2017 – Mining Ban in El Salvador

El Salvador, Central America’s smallest nation, became the first country to ban the mining of metals after a long-running dispute with Canadian-Australian company OceanaGold over the proposed El Dorado gold mine in the country’s north. Grassroots organisations, campaigners, academics and the church came together to stop the project, get the law passed and, eventually, celebrate the triumph of ‘water over gold’.

El Salvador – the most densely populated country in Latin America – has plentiful rainfall but an estimated 90% of its surface water is polluted by toxic chemicals, heavy metals and waste. Farming communities first came together in 2004 to oppose the El Dorado mine and the threat it posed to the Lempa River watershed, which provides drinking water for over half the country’s people.

Through the specially created National Roundtable on Metals Mining, grassroots groups and their international allies fought a lawsuit filed against El Salvador by mining company OceanaGold, which claimed it was unfairly refused permission to start digging. The claim was dismissed and the firm was ordered to pay El Salvador US$8m towards legal costs.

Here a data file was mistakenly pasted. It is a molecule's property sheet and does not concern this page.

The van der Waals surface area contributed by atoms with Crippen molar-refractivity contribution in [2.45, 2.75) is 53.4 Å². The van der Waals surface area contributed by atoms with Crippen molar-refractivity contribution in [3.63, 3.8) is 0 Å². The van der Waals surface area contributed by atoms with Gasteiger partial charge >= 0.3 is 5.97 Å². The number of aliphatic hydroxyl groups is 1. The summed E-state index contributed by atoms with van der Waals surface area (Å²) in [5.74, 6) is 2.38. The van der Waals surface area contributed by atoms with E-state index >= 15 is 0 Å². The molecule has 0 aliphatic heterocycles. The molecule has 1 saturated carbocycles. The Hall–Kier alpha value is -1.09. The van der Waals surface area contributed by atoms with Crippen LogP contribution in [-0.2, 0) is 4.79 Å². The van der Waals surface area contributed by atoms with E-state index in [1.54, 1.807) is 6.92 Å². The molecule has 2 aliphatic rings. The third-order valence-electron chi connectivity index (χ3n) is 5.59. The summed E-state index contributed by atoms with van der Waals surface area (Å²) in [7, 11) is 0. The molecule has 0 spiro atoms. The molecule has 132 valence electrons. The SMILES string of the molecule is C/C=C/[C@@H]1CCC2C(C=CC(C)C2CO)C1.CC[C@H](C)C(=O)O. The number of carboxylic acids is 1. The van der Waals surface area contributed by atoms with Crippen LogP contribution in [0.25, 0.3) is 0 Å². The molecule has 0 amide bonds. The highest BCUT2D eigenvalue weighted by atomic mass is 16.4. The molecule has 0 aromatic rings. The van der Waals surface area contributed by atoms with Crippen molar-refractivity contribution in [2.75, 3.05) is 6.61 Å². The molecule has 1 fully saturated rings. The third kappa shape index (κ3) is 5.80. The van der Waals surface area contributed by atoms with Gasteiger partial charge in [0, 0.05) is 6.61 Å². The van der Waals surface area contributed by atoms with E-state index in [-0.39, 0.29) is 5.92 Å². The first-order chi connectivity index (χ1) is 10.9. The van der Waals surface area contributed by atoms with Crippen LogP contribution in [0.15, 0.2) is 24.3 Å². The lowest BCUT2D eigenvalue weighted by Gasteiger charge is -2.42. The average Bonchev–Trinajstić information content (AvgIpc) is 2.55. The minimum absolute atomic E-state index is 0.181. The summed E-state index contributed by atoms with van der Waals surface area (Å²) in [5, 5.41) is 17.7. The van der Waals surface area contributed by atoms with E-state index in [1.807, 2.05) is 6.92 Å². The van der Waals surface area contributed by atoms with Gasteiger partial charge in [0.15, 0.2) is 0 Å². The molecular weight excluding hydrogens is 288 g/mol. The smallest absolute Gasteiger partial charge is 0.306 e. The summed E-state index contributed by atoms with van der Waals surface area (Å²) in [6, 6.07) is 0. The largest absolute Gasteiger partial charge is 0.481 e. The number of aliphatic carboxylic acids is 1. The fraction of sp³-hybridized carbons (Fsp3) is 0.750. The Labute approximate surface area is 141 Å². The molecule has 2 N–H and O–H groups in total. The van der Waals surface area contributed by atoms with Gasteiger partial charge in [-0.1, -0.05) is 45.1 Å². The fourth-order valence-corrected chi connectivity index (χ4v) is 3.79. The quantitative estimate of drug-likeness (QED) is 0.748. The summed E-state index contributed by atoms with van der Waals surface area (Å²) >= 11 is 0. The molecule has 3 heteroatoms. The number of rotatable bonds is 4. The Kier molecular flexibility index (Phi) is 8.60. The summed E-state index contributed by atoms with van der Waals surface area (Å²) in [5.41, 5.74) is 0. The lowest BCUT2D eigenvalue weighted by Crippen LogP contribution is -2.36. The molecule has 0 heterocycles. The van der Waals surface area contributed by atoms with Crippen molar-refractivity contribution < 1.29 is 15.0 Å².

The national roundtable also pressed for the national law to ban mining. National polls had consistently shown the vast majority of Salvadorans wanted a ban, and thousands of people took to the streets in support of the bill, which was backed by the Catholic Church, academics and civil society groups. The campaign was supported by an international coalition of anti-mining, environmental and social justice networks.

In March 2017 El Salvador became the first country ever to ban metals mining – a ruling that is sure to be closely watched by activists in other countries in a region where protests over mining projects have sometimes resulted in death.

Jen Moore, the Latin America programme coordinator at MiningWatch Canada, said the victory would encourage other countries to stand up against the muscle of mining giants. “The Salvadoran people and leaders made huge efforts to weigh the short-term benefits with the long-term risks to their water, environment and social wellbeing … and despite the efforts of a company to try to blackmail the country, they showed it is possible to win against significant odds.”